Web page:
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Mallesons wins, but not clear favourites

Mallesons wins, but not clear favourites

SNAPPING UP ten awards at this year’s event, Mallesons Stephen Jaques just about needed a trolley to carry all the ‘lady justices’ it took away from the 2005 Fuji Xerox Australian Law Awards.…

SNAPPING UP ten awards at this year’s event, Mallesons Stephen Jaques just about needed a trolley to carry all the ‘lady justices’ it took away from the 2005 Fuji Xerox Australian Law Awards.

While at the beginning it may have appeared the top-tier firm might as well be handed the whole table of awards, having won the first three — the Legalco Banking & Finance Awards, the Diskcovery Commercial Property Award, and the LexisNexis Competition & Consumer Protection Award — in fact it totalled only ten of the 33 prestigious awards.

This was an ironic twist for the top-tier firm, which boycotted the Awards last year, so won no awards, citing their lack of support for the self-nomination process. This year, however, they were given no choice but to take part, as winners were decided by Australia’s consumers of legal services.

Mallesons, all agreed, were the overall successors of the evening, taking away the most awards. Competition was much tighter than it may have appeared on the night, it can now be revealed. Allens Arthur Robinson in many cases was only a per cent or so behind its major competitor, for example where Mallesons won 18 per cent of the votes in the Disckovery Commercial Property Award, Allens won 16 per cent. As well, Allens was close behind in the Banking & Finance, missing out by 9 per cent, and the Competition and Consumer Protection Award, behind by 14 per cent. See page 6 this week for a breakdown of percentages.

Every voter was allowed to vote for each award up to three times, so the potential percentage of each award could potentially reach 300 per cent. Lawyers Weekly this week lists the top four ranked firms and the percentage of votes received by each, which reveals the amount by which firms topped others, but not the exact number of votes received. See the story below for more information on methodology.

The fractured voting meant that in many awards there were no clear favourites, and in some cases a score of percentage points in the mid-teens was enough to secure victory — an indicator of the strength of the quality of the legal services in Australia.

One of the tight squeezes into the winning faction was Freehills for the Hall Chadwick Insolvency Award. Topping the rest with 18 per cent of votes, Freehills was closely followed by Mallesons at 17 per cent, Blake Dawson Waldron on 15 per cent, and Holding Redlich at 13 per cent.

One of the most prestigious awards for the evening went to Freehills, for the Harriss Wagner Australian Law Firms of the Year Award (over 500 practising certificates), though Mallesons and Blake Dawson Waldron closely followed.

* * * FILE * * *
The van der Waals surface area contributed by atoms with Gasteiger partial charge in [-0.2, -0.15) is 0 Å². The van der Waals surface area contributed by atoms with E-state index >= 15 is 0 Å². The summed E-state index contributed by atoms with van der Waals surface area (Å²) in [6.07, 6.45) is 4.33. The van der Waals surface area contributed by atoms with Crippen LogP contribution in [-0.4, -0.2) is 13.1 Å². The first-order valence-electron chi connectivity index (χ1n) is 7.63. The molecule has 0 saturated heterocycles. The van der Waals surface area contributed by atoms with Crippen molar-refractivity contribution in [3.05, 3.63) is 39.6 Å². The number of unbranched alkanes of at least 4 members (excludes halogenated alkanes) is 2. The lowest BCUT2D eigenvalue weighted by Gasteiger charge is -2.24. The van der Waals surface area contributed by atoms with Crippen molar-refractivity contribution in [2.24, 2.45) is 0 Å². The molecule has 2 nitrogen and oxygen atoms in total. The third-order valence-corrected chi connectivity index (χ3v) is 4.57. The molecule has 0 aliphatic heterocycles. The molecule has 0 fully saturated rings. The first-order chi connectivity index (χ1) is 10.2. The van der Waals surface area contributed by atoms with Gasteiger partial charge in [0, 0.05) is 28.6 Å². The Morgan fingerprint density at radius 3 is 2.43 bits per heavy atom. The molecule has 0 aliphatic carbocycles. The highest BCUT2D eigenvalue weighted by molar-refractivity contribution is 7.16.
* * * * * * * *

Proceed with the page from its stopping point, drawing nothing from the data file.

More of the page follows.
A notable award for the evening was the Blake Dawson Waldron In-House Team Award, which turned out to be a bitter-sweet sign-off for WMC Resources, now part of BHP Billiton.

As many may have expected, Justice Michael Kirby won the Hughes-Castell Lifetime Achievement Award.

Sunshine democracy for industry awards : consumers win

THE FUJI Xerox 2005 Australian Law Awards was the first industry wide democratic award vote for the legal profession. As a high security online vote it may well be the first for any professional in the world.

There is no unique way to select winners in an award event but, until now, the norm has been a panel of judges — the panel selects who it thinks is the best in each award category. The final selection is a 100 per cent accurate measure of what the small panel of selected judges thinks to be best. The problem is, the result will vary with the composition of panel. So, the big question is, who selects the judges and how?

One way to solve this dilemma is to put the consumer first. The panel that best reflects consumers is a panel of consumers. A self selected consumer panel will consist of all those consumers motivated to reward their service providers with a vote. This voluntary vote avoids any attempt to quantify disinterest. A secret ballot means the vote is free from peer pressure or interference. Labelled the sunshine method, this means everyone is invited with equal attention, all candidates have equal chance to invite their clients to vote and everyone can see the candidates ranked live until at least a few days before the vote close date. This sunshine democracy approach produces an industry leader-board that is 100 per cent accurate from the perspective of interested consumers and it was this method used by Lawyers Weekly in the Fuji Xerox 2005 Australian Law Awards.

Of course the voting method must be secure with all appropriate measures taken to avoid the risk of vote stacking. The votes were harvested using the BigPulse Opinion Market technology and service, which contains many security checks to avoid vote stacking. For example, votes from people who vote for themselves are suppressed. An independent auditor was engaged in the recent Law Awards. And, a vote agreement clause which meant that anyone who deliberately attempted to corrupt the vote accepted full liability for damages was thrown in for good measure.

Like this story? Read more:

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Mallesons wins, but not clear favourites
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